To ease growing traffic congestion, New York City is testing a pilot program that will move some of the goods on trucks to bicycles. UPS, Amazon and DHL are all participating in the region’s “Commercial Freight Bike Pilot Program,” which officially launched Wednesday. Riders use bicycles with large containers to deliver.
The test will take place in Manhattan, south of 60th Street. Starting in 2021, New York City plans to implement a “traffic congestion pricing” program that will charge drivers up to $14 if they want to enter Manhattan, south of 60th Street, during rush hour. The toll for commercial trucks is $25.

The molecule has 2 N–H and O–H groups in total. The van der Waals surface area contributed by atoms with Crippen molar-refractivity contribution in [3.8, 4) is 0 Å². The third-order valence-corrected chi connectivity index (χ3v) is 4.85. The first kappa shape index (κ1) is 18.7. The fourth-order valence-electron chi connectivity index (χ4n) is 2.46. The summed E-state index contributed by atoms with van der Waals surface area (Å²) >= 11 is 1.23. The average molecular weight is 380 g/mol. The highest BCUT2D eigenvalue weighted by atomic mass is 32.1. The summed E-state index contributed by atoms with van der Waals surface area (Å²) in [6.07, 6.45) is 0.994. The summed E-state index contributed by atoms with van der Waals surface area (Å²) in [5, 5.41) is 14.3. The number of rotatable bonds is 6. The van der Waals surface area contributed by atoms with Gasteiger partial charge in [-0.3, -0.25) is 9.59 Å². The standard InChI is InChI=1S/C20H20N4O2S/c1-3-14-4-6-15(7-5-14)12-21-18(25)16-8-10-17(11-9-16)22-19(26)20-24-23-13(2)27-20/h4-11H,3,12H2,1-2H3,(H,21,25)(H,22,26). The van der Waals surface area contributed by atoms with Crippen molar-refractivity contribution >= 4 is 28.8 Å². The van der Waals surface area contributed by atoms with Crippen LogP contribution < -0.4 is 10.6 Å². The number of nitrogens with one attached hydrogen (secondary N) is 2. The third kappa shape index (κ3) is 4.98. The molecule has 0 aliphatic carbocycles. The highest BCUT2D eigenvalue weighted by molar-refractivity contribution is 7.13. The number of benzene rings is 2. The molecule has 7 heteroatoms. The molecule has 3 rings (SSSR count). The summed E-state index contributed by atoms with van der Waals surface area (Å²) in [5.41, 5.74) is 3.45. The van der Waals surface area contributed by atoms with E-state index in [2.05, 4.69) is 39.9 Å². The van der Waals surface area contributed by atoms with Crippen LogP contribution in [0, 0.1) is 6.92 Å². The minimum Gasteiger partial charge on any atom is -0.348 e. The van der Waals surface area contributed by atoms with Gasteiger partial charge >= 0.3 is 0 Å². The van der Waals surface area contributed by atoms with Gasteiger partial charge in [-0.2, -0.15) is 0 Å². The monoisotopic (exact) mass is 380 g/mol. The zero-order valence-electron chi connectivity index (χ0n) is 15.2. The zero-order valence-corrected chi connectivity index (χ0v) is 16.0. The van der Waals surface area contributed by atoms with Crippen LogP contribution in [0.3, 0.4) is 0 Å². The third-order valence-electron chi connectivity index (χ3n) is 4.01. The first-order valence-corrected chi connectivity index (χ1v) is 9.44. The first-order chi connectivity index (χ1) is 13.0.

The New York City Department of Transportation says it aims to have 100 cargo bikes in the pilot program.
Polly Trottenberg, New York’s transportation commissioner for the Department of Transportation, said the agency encourages the use of freight bikes instead of trucks to make New York City’s freight transportation safer and greener. She also noted that the number of cyclists killed in the city by trucks this year was too high.
The Department of Transportation requires all cyclists who deliver bicycles to have identification and safety training at speeds of up to 15 miles per hour. Cyclists are allowed to use cargo bikes on city streets and, in some cases, on sidewalks, but must store them in the company at night.
UPS is also participating in a similar pilot program in Seattle, which began in October 2018. In Seattle, cyclists use pedals to power e-bikes to deliver packages.
DHL ships packages during the so-called “Cubicycle” period in Europe and claims to replace traditional delivery vehicles.